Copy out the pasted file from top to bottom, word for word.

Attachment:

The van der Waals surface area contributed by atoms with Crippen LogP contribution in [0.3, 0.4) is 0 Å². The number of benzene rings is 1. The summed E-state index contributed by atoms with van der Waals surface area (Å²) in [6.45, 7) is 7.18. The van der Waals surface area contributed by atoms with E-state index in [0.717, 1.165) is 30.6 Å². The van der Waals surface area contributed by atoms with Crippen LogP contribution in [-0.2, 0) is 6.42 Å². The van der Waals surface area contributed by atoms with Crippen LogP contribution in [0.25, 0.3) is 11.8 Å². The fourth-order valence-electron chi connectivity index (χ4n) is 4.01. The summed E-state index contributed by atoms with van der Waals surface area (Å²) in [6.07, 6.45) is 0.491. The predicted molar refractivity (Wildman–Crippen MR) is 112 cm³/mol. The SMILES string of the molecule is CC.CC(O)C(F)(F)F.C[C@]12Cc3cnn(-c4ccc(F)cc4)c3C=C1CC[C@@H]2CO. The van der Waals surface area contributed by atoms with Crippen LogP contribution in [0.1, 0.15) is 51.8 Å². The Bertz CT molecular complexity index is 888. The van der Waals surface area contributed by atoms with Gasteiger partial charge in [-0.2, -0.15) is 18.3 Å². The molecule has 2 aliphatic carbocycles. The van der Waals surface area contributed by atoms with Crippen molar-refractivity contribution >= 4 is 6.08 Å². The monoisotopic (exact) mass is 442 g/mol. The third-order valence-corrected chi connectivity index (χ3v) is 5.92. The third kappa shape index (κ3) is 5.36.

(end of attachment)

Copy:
The van der Waals surface area contributed by atoms with Crippen LogP contribution in [0.3, 0.4) is 0 Å². The number of benzene rings is 1. The summed E-state index contributed by atoms with van der Waals surface area (Å²) in [6.45, 7) is 7.18. The van der Waals surface area contributed by atoms with E-state index in [0.717, 1.165) is 30.6 Å². The van der Waals surface area contributed by atoms with Crippen LogP contribution in [-0.2, 0) is 6.42 Å². The van der Waals surface area contributed by atoms with Crippen LogP contribution in [0.25, 0.3) is 11.8 Å². The fourth-order valence-electron chi connectivity index (χ4n) is 4.01. The summed E-state index contributed by atoms with van der Waals surface area (Å²) in [6.07, 6.45) is 0.491. The predicted molar refractivity (Wildman–Crippen MR) is 112 cm³/mol. The SMILES string of the molecule is CC.CC(O)C(F)(F)F.C[C@]12Cc3cnn(-c4ccc(F)cc4)c3C=C1CC[C@@H]2CO. The van der Waals surface area contributed by atoms with Crippen LogP contribution in [0.1, 0.15) is 51.8 Å². The Bertz CT molecular complexity index is 888. The van der Waals surface area contributed by atoms with Gasteiger partial charge in [-0.2, -0.15) is 18.3 Å². The molecule has 2 aliphatic carbocycles. The van der Waals surface area contributed by atoms with Crippen molar-refractivity contribution >= 4 is 6.08 Å². The monoisotopic (exact) mass is 442 g/mol. The third-order valence-corrected chi connectivity index (χ3v) is 5.92. The third kappa shape index (κ3) is 5.36.